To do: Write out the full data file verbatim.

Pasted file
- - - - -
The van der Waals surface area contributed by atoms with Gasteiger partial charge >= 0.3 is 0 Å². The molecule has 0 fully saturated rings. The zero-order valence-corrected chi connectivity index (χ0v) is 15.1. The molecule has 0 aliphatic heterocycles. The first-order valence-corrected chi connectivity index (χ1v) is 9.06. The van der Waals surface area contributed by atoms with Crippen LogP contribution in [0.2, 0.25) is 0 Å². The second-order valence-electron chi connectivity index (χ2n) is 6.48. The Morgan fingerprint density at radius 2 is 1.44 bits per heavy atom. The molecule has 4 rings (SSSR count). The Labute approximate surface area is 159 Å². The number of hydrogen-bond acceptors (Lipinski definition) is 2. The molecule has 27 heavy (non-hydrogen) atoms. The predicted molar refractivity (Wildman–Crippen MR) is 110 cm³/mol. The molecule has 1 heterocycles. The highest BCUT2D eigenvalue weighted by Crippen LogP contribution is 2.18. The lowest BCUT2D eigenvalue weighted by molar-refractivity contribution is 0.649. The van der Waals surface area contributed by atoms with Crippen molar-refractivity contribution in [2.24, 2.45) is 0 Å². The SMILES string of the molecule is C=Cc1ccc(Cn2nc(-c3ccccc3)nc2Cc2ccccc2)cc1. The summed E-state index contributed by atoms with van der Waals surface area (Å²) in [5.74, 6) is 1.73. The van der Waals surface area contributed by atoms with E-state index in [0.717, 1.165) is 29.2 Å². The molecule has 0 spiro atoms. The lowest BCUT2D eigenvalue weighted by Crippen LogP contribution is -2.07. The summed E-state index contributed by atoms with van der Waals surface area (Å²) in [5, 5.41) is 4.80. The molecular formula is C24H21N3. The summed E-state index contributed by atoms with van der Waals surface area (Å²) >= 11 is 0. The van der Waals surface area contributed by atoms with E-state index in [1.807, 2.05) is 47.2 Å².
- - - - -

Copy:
The van der Waals surface area contributed by atoms with Gasteiger partial charge >= 0.3 is 0 Å². The molecule has 0 fully saturated rings. The zero-order valence-corrected chi connectivity index (χ0v) is 15.1. The molecule has 0 aliphatic heterocycles. The first-order valence-corrected chi connectivity index (χ1v) is 9.06. The van der Waals surface area contributed by atoms with Crippen LogP contribution in [0.2, 0.25) is 0 Å². The second-order valence-electron chi connectivity index (χ2n) is 6.48. The Morgan fingerprint density at radius 2 is 1.44 bits per heavy atom. The molecule has 4 rings (SSSR count). The Labute approximate surface area is 159 Å². The number of hydrogen-bond acceptors (Lipinski definition) is 2. The molecule has 27 heavy (non-hydrogen) atoms. The predicted molar refractivity (Wildman–Crippen MR) is 110 cm³/mol. The molecule has 1 heterocycles. The highest BCUT2D eigenvalue weighted by Crippen LogP contribution is 2.18. The lowest BCUT2D eigenvalue weighted by molar-refractivity contribution is 0.649. The van der Waals surface area contributed by atoms with Crippen molar-refractivity contribution in [2.24, 2.45) is 0 Å². The SMILES string of the molecule is C=Cc1ccc(Cn2nc(-c3ccccc3)nc2Cc2ccccc2)cc1. The summed E-state index contributed by atoms with van der Waals surface area (Å²) in [5.74, 6) is 1.73. The van der Waals surface area contributed by atoms with E-state index in [0.717, 1.165) is 29.2 Å². The molecule has 0 spiro atoms. The lowest BCUT2D eigenvalue weighted by Crippen LogP contribution is -2.07. The summed E-state index contributed by atoms with van der Waals surface area (Å²) in [5, 5.41) is 4.80. The molecular formula is C24H21N3. The summed E-state index contributed by atoms with van der Waals surface area (Å²) >= 11 is 0. The van der Waals surface area contributed by atoms with E-state index in [1.807, 2.05) is 47.2 Å².